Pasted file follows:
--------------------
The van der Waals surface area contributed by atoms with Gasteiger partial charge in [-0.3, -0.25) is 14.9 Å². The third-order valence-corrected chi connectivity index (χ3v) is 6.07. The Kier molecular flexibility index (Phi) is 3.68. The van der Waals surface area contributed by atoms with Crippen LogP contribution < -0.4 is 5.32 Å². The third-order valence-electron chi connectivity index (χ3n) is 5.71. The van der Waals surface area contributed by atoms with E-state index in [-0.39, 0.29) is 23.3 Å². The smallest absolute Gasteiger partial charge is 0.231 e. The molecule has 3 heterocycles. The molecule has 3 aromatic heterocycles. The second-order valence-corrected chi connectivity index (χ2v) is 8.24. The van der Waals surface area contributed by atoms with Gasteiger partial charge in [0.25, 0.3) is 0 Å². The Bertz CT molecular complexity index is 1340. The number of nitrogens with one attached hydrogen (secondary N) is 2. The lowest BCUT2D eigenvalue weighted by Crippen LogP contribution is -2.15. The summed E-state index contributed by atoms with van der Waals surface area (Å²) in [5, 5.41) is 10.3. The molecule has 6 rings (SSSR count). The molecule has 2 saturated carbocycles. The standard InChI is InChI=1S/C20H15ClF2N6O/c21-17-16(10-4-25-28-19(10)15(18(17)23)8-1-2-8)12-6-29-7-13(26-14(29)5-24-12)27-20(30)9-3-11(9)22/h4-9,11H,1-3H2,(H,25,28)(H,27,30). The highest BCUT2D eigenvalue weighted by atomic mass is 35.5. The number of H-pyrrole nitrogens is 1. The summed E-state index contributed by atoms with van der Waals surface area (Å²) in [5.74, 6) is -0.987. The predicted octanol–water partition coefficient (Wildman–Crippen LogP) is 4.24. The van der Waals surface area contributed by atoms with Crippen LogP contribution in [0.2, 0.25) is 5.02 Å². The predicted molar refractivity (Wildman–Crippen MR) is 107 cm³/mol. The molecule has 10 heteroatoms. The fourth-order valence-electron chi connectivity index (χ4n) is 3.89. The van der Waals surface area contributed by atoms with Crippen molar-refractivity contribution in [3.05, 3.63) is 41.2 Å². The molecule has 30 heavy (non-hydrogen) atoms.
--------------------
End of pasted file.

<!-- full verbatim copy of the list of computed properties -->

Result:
The van der Waals surface area contributed by atoms with Gasteiger partial charge in [-0.3, -0.25) is 14.9 Å². The third-order valence-corrected chi connectivity index (χ3v) is 6.07. The Kier molecular flexibility index (Phi) is 3.68. The van der Waals surface area contributed by atoms with Crippen LogP contribution < -0.4 is 5.32 Å². The third-order valence-electron chi connectivity index (χ3n) is 5.71. The van der Waals surface area contributed by atoms with E-state index in [-0.39, 0.29) is 23.3 Å². The smallest absolute Gasteiger partial charge is 0.231 e. The molecule has 3 heterocycles. The molecule has 3 aromatic heterocycles. The second-order valence-corrected chi connectivity index (χ2v) is 8.24. The van der Waals surface area contributed by atoms with Gasteiger partial charge in [0.25, 0.3) is 0 Å². The Bertz CT molecular complexity index is 1340. The number of nitrogens with one attached hydrogen (secondary N) is 2. The lowest BCUT2D eigenvalue weighted by Crippen LogP contribution is -2.15. The summed E-state index contributed by atoms with van der Waals surface area (Å²) in [5, 5.41) is 10.3. The molecule has 6 rings (SSSR count). The molecule has 2 saturated carbocycles. The standard InChI is InChI=1S/C20H15ClF2N6O/c21-17-16(10-4-25-28-19(10)15(18(17)23)8-1-2-8)12-6-29-7-13(26-14(29)5-24-12)27-20(30)9-3-11(9)22/h4-9,11H,1-3H2,(H,25,28)(H,27,30). The highest BCUT2D eigenvalue weighted by atomic mass is 35.5. The number of H-pyrrole nitrogens is 1. The summed E-state index contributed by atoms with van der Waals surface area (Å²) in [5.74, 6) is -0.987. The predicted octanol–water partition coefficient (Wildman–Crippen LogP) is 4.24. The van der Waals surface area contributed by atoms with Crippen LogP contribution in [0.2, 0.25) is 5.02 Å². The predicted molar refractivity (Wildman–Crippen MR) is 107 cm³/mol. The molecule has 10 heteroatoms. The fourth-order valence-electron chi connectivity index (χ4n) is 3.89. The van der Waals surface area contributed by atoms with Crippen molar-refractivity contribution in [3.05, 3.63) is 41.2 Å². The molecule has 30 heavy (non-hydrogen) atoms.